“citation” vs. “quote”

The two word families “quote”, “to quote” and “citation”, “to cite” seem to be synonyms to me as a German native speaker, if we look at their meaning to reproduce information somebody else published.

Are they really? Or is there a slight difference in their meaning? If yes, when would I use one and when should I chose the other?

Update:
As the problem I have seems to be unclear for people who don’t speak German: In German we only have one word for both of them! We say “zitieren” if we say/write/… something that was originally published by someone else and reproduce it word by word, as well as with giving a reference. From what I already learned, those two aspects are the main differences, but my language does not make any difference here. I hope this helps you to understand that it is not really possible for a German native speaker to easily distinguish those two words with a simple dictionary.

Answer

The meanings can overlap.

To “quote” is to repeat someone else’s words, in a way that indicates that you are repeating someone else’s words, as opposed to incorporating them into your own work without any explicit identification that they are copied. (This could be plagiarism or it could be an allusion, but that’s a different issue.)

To “cite” is to reference some other work. You may be quoting it word-for-word or you may simply be referring to it. “Cite” can be used to mean “quote”, but it would rarely be used if you gave a quote without a reference, and it can be used when you give a reference without a quote.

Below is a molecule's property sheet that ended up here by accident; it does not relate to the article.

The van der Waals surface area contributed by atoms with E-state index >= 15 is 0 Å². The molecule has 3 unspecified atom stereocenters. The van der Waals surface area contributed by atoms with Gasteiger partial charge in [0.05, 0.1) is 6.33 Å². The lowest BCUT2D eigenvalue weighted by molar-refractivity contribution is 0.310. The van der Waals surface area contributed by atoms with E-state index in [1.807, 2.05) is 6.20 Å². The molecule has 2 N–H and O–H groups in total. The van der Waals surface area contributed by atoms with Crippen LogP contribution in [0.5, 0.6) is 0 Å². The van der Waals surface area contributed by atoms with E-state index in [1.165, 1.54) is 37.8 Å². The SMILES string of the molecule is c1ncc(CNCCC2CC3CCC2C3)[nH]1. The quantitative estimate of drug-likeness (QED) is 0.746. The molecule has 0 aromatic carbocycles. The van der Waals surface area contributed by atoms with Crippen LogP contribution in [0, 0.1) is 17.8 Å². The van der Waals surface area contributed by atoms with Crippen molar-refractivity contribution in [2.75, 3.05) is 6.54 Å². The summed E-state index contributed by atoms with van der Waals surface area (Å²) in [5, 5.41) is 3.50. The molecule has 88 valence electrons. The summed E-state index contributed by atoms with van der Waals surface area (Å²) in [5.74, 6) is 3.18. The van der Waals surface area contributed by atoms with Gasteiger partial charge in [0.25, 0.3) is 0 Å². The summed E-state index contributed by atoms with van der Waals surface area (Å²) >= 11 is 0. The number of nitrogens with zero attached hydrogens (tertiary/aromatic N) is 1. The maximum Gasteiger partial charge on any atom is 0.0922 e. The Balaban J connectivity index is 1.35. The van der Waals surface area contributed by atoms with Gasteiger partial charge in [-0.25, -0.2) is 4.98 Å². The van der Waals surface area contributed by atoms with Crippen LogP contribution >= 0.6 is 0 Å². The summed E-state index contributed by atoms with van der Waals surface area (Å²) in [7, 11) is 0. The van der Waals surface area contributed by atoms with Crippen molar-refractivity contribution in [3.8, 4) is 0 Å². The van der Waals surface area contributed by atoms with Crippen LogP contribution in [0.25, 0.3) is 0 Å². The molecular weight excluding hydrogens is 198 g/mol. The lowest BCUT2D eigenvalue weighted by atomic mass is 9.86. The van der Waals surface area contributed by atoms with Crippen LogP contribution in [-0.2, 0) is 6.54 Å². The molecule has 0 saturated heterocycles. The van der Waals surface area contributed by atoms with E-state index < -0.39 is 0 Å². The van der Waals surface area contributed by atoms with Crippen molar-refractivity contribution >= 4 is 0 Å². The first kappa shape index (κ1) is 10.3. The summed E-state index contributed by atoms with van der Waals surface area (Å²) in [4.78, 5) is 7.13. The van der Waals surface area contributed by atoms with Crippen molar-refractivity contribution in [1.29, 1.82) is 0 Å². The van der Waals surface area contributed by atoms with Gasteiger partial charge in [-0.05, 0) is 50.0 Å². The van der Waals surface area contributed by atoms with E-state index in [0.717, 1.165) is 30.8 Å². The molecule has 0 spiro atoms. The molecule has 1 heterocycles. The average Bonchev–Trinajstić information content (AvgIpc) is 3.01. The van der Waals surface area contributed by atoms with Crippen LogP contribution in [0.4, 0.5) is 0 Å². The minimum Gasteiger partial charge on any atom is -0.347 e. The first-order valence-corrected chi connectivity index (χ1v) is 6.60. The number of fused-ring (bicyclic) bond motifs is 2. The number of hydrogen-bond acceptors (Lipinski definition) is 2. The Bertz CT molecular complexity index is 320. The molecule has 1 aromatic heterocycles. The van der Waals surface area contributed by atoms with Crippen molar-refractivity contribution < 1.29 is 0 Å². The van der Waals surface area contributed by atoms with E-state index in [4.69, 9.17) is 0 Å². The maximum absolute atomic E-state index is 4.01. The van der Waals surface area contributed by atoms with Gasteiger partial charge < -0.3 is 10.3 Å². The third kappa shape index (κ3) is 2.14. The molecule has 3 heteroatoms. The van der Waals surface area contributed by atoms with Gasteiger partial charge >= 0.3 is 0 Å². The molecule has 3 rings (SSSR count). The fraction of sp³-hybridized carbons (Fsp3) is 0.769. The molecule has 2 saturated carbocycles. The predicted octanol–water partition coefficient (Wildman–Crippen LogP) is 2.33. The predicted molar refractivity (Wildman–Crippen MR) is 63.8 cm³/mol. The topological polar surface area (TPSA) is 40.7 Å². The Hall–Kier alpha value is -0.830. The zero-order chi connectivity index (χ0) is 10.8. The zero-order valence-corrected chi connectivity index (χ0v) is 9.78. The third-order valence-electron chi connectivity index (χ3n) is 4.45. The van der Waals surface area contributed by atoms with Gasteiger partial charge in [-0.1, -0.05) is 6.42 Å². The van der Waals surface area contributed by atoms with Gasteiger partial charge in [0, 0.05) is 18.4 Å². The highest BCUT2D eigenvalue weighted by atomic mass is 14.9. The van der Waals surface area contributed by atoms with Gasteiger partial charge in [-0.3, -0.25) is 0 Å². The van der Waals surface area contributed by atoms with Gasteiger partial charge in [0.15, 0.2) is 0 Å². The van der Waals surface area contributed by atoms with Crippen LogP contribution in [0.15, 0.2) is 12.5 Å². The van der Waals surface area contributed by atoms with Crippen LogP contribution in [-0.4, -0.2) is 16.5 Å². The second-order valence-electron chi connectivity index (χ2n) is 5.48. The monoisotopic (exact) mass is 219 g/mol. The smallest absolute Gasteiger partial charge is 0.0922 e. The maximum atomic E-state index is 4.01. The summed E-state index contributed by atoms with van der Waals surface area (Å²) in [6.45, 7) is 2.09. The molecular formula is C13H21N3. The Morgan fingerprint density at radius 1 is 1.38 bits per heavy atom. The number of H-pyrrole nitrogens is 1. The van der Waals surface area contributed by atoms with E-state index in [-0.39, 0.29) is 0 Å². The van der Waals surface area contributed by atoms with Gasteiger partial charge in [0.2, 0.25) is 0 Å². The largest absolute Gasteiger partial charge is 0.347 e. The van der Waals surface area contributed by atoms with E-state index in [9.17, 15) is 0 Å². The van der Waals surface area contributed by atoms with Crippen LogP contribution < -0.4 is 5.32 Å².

Examples: “As Winston Churchill said, ‘I have nothing to offer but blood, toil, tears, and sweat.'” This is unquestionably a quote. It might be called a citation.

“According to Barclay’s Famous Quotations, Winston Churchill once said, ‘I have nothing to offer but blood, toil, tears, and sweat.” This is both a quote and a citation.

“In his History of Britain, Charles Stover says that Churchill called on the British people to be willing to make sacrifices.” This is a citation but not a quote. It is not a quote because we are not repeating any exact words.

And to be complete: If I wrote a novel, and at some point in the novel I write, “General Framnitz urged his soldiers to fight on. ‘I have nothing to offer but blood, toil, tears, and the billions of dollars of loot that we will get when we take the city'”, that would be an allusion and not a quote, because I am not making any clear reference to Mr Churchill, and because I’m adapting the quote for my own purposes.

A citation can be informal like my examples here, “As he said in …”, or it could be a more formal reference, like “See Stover, Charles. History of Britain. Fwacbar Publishing, 1964, pp 85-86” (The exact formatting varying depending on what style guide you’re using, if any.)

Attribution
Source : Link , Question Author : Byte Commander , Answer Author : Jay

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